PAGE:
While long-term nursing home care is expensive, Medicaid can help cover these costs if you qualify. Part of this qualification may hinge upon developing a proper estate plan,including a properly drafted Special Needs Trust or Supplemental Needs Trust, which can help you meet the requisite asset limits. Even if you are already in a nursing home, The Law Office of Keith R. Miles, LLC can help.
A single error in Medicaid planning can prove to be incredibly costly. If you fail to qualify, you may be forced to sell your home or use other hard-earned assets to cover the entire cost of your nursing home care. Moreover, the government can even seek reimbursement for any Medicaid benefits you received in error and pursue Medicaid Estate Recovery after death. Rest assured we will take the time to inform you of your options, answer your questions and help you take careful and proactive steps toward obtaining Medicaid benefits.
While Medicaid planning and related elder law matters are complex and present many challenges, we have the significant experience and in-depth knowledge needed to overcome those obstacles. Why lose assets and money? Why deplete your estate when there are legal methods available to allow Medicaid to cover some of the costs of your nursing home care?
When you come to us to help with after the death of a loved one, you can rely on us to be compassionate about your situation and open to discussing all aspects of probate and estate administration. Rest assured we will gather all the necessary data and provide you with options so you can make informed decisions.
Dying With a Will
When a person dies with a will, the process of distributing assets in accordance with the will is called “probate.” Many people do not feel comfortable navigating the myriad rules and court documents that are required in the probate of an estate. As experienced probate attorneys we can help. If you are named as Personal Representative (also called an Executor) under the will, we can make the process understandable.
Dying Without a Will
Our goal is always to create comprehensive estate plans for our clients. However, we understand that various circumstances or personal decisions sometimes result in a person dying without a will or trust in place. We are experienced at helping families in such situations. The estate of a person who has died without a will is called an “intestate estate.” The process of handling an intestate estate in the courts is similar to a will probate, but instead of following the terms of a document, the laws of the State will dictate who will receive the assets of the estate.
Dying with a Trust
If a person created a revocable living trust as part of his or her estate plan, then the administration process after his or her death can be simpler if the trust had been properly funded before his or her death. A fully-funded living trust where all of the deceased’s assets are titled in the name of the revocable living trust) can avoid oversight of the probate court. However, this is not to say that every revocable living trust administration is easy and without pitfalls. Regardless of whether the revocable living trust document was prepared by The Law Office of Keith R. Miles, LLC or not, anyone named as a trustee after someone’s death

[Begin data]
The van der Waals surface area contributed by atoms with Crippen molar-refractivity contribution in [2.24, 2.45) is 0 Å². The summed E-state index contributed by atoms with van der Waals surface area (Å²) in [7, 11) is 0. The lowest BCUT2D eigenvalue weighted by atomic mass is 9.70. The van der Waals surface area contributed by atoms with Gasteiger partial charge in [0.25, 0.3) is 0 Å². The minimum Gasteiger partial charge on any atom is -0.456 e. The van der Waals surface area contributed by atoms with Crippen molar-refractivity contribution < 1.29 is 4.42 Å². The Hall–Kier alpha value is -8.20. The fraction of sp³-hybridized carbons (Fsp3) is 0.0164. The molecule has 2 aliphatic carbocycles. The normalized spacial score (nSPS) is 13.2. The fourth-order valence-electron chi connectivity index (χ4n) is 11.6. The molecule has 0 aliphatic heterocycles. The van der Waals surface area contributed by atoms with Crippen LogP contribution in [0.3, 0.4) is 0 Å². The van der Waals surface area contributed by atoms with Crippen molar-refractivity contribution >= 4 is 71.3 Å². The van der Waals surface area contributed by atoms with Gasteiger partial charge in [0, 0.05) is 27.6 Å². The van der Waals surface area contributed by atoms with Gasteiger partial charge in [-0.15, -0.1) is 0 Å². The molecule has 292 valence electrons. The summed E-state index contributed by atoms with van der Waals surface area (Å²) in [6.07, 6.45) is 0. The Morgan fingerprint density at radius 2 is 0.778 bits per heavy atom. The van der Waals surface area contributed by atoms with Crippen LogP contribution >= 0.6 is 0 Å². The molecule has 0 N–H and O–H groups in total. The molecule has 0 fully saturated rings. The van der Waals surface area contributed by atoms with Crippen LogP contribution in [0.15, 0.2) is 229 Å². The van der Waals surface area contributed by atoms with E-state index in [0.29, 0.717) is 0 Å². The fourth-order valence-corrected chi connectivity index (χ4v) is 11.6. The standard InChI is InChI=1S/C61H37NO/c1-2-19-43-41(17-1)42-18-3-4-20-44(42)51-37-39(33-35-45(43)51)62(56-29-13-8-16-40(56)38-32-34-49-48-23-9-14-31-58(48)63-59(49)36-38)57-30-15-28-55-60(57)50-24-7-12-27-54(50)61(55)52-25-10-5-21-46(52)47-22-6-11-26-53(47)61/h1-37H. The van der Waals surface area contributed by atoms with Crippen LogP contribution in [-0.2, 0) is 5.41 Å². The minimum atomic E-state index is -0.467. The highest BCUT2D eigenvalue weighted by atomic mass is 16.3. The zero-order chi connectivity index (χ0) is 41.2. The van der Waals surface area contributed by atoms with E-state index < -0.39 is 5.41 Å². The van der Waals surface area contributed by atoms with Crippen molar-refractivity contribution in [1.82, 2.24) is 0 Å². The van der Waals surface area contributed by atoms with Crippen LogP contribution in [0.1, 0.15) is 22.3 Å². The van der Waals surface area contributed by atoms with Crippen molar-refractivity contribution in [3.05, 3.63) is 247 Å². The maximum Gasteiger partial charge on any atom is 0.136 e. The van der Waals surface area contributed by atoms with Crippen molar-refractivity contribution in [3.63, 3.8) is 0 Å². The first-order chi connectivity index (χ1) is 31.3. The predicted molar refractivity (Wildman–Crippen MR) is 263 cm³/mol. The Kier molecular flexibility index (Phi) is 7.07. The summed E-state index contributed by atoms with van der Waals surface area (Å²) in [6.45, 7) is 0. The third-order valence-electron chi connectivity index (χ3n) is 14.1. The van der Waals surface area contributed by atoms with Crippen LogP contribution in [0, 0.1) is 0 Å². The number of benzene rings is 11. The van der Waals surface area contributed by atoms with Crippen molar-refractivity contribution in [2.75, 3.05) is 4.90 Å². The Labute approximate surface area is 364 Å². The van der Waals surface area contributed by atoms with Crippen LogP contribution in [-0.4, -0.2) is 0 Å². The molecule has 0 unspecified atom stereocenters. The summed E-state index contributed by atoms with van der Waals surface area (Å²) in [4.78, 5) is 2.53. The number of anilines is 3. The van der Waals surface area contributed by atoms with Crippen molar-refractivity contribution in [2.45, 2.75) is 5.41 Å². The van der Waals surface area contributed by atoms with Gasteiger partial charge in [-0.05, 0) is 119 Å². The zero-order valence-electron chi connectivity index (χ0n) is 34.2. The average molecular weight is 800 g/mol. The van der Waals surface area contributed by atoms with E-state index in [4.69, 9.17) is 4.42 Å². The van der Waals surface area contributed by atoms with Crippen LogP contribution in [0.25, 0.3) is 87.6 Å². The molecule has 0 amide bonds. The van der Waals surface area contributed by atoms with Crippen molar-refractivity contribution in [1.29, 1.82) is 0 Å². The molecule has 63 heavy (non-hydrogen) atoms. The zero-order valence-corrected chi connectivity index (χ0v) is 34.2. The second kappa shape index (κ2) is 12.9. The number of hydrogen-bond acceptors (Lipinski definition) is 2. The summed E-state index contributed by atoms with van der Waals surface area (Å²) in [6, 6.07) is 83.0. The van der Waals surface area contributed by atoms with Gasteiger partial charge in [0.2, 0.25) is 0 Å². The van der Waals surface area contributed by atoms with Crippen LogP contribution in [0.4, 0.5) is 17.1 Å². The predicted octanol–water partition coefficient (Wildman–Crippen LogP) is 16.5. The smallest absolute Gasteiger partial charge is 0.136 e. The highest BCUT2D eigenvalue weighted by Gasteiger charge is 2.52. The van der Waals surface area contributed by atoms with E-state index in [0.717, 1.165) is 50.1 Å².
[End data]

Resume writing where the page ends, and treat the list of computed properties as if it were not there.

should seek the guidance of an experienced attorney before they begin to administer the provisions of the trust.
While many trusts are straightforward and will be able to be administered without hiring an attorney, it is essential for individual trustees to get good advice. All trustees are considered fiduciaries and as such are subject to individual liability for failing to adhere to the instructions of the trust or for mishandling assets. Some trust assets such as IRAs and other complex investment vehicles can incur tax liability when not handled appropriately.
At The Law Office of Keith R. Miles, LLC, we can address our clients’ tax concerns in any number of ways. Strategies we explore include:
• Income, Estate, Gift and GST tax disputes with the IRS or State
• Infra-family Loans
• Spousal Gifting Trusts
• Simple and Advanced Grantor Retained Annuity Trust (GRAT) Strategies
• Qualified Personal Residence Trusts (QPRT)
• Life Insurance Trusts
• Dynasty Trusts
• Generation-Skipping Transfer Tax Planning
We work hand-in-hand with corporate and individual trustees; executors and
administrators; investment advisors; guardians and conservators; as well as personal representatives to handle a variety of estate, trust, and fiduciary disputes. This includes:
• Will contests
• Trusts interpretation, decanting, and reformation.
• Will and Trust administration and disputes
• Guardianship and Conservatorship proceedings.
• Closely-held and family-held business disputes involving trusts and estates.
• Creditor claims against trusts and estates.
• Claims regarding the validity of testamentary instruments where undue
influence, lack of capacity, fraud, or other deficiencies in execution are alleged.